Film & Television

‘What the Constitution Means to Me’:
Heidi Schreck vs. The Founding Fathers

If you’ve been following the confirmation hearings of Supreme Court nominee Amy Coney Barrett, you’ve probably learned something about “originalism.” The American Heritage Dictionary defines it as “The theory that the U.S. Constitution should be interpreted based on the intent of its authors, as determined by examining evidence of their understanding of the meaning of its wording in its historical context.” An essay in New York magazine, which doesn’t purport to be unbiased on the subject, asserts that “originalism is less a humble method for settling constitutional disputes than a parlor trick for recasting the conservative movement’s unpopular agenda as the minimum demanded by constitutionality.” 

The antonym of “originalism” is sometimes referred to as “modernism” and views the Constitution as a “living document,” one that can and should be amended as society evolves. Our two most recently deceased justices, Antonin Scalia and Ruth Bader Ginsburg fell on opposite sides of the originalism vs. modernism debate. This didn’t prevent them from becoming fast friends, however, an extraordinary feat in such divisive times.

At the end of the day, the question is this. How literally should we adhere to a document that was signed by just 39 people — all men, all white, all property owners, and many slave owners at that — some 250 years later?

Wait, I apologize. You thought you were going to read a movie review, and here I am giving you a civics lesson. Instead, let me enthusiastically recommend What the Constitution Means to Me, a new Amazon title that will enlighten you on Constitutional theory more thoroughly than I possibly could. And, happily for any reader who would rather not go back to high school history class, it will also deliver solid entertainment, heartfelt personal stories, sublime performances, and a taste of what we lost when live theater was shuttered seven months ago.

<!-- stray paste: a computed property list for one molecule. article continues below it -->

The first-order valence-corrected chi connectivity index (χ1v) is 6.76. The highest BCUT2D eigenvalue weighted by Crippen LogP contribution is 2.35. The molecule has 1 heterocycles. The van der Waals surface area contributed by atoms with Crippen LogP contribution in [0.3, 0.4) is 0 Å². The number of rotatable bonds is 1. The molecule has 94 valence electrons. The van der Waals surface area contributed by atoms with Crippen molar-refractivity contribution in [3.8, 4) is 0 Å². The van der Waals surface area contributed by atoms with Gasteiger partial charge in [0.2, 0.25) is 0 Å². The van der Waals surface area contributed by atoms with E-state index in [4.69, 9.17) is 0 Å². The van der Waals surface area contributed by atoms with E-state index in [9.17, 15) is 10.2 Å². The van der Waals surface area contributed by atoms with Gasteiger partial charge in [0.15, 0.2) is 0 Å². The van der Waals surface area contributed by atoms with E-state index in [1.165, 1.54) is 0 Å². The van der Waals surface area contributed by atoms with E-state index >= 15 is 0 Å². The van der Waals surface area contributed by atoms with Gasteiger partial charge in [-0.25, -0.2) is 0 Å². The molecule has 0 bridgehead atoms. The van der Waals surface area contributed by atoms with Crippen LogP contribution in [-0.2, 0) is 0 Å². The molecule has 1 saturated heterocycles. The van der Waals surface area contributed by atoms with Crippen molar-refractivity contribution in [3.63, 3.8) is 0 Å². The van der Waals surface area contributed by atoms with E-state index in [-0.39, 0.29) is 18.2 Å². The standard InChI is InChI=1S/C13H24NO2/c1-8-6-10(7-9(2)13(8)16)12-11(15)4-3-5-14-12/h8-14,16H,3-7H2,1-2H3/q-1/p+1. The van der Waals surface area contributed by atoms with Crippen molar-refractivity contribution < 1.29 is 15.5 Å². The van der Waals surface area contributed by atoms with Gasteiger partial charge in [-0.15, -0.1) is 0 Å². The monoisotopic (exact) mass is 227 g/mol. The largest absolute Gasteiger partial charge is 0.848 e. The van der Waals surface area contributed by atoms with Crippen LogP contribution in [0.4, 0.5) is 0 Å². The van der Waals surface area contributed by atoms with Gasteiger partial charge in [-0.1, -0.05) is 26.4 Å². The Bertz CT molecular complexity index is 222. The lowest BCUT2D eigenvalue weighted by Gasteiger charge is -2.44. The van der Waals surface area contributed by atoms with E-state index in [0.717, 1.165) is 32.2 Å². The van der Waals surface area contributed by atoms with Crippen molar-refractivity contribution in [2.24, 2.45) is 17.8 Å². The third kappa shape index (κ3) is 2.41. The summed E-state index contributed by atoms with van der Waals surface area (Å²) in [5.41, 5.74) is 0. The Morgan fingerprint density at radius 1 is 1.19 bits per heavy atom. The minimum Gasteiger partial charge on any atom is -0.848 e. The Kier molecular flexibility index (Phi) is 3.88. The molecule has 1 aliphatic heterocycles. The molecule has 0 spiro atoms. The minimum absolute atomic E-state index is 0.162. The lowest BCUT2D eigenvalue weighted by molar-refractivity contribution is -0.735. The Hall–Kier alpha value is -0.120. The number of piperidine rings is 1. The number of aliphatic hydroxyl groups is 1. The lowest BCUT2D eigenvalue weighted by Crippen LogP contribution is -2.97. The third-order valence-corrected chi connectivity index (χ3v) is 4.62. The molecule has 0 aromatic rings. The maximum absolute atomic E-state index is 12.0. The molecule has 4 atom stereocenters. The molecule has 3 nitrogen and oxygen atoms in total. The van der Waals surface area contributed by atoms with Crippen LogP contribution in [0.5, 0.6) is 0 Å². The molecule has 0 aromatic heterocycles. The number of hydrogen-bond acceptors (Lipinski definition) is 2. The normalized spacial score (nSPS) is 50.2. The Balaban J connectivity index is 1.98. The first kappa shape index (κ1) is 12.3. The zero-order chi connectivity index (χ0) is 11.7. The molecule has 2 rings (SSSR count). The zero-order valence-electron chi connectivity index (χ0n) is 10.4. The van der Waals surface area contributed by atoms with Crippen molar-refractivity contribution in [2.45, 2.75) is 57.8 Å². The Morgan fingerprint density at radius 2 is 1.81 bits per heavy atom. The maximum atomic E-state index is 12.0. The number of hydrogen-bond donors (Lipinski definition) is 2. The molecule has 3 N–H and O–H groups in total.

What the Constitution Means to Me, written and starring Heidi Schreck, was first performed in the summer of 2017, commissioned and developed by Clubbed Thumb’s SummerWorks, a festival of new plays. The following year, it had a six-week run at Berkeley Rep in California. After an extended Off-Broadway run, it played on Broadway into the summer of 2019, then began touring, with stops at the Kennedy Center in D.C., the Mark Taper Forum in L.A., and the Broadway Playhouse in Chicago, where it closed early because of COVID-19. When restrictions are lifted some time in the future, it will continue to tour other U.S. cities. With the exception of its premature closing, What the Constitution Means to Me achieved a significantly shorter and more direct ascent to the Broadway stage and a national tour than most new stage works. Given its rather academic-sounding subject matter, credit probably goes to the bankability of its creator.

Schreck’s writing credits include popular and critically acclaimed television series Nurse Jackie, Billions, and I Love Dick. Another of her plays, Grand Concourse, was produced in 2014 by the Playwrights Horizons and Steppenwolf theaters. She has legitimate acting chops as well, having won two Obie Awards (Off Broadway’s equivalent of the Tony) and a Drama Desk award for Drum of the Waves of Horikawa and Circle Mirror Transformation

 

 

What the Constitution Means to Me, arguably her most ambitious project to date, received two Tony nominations (Best Play and Best Actress in a Play) and was nominated for the 2019 Pulitzer Prize.

This recitation of her credits is meant to overlay some serious show business cred on a title that, let’s face it, sounds like someone’s middle school term paper. Then again, that title is more appropriate than you might think. For the first act of What the Constitution Means to Me, Schreck plays herself at 15.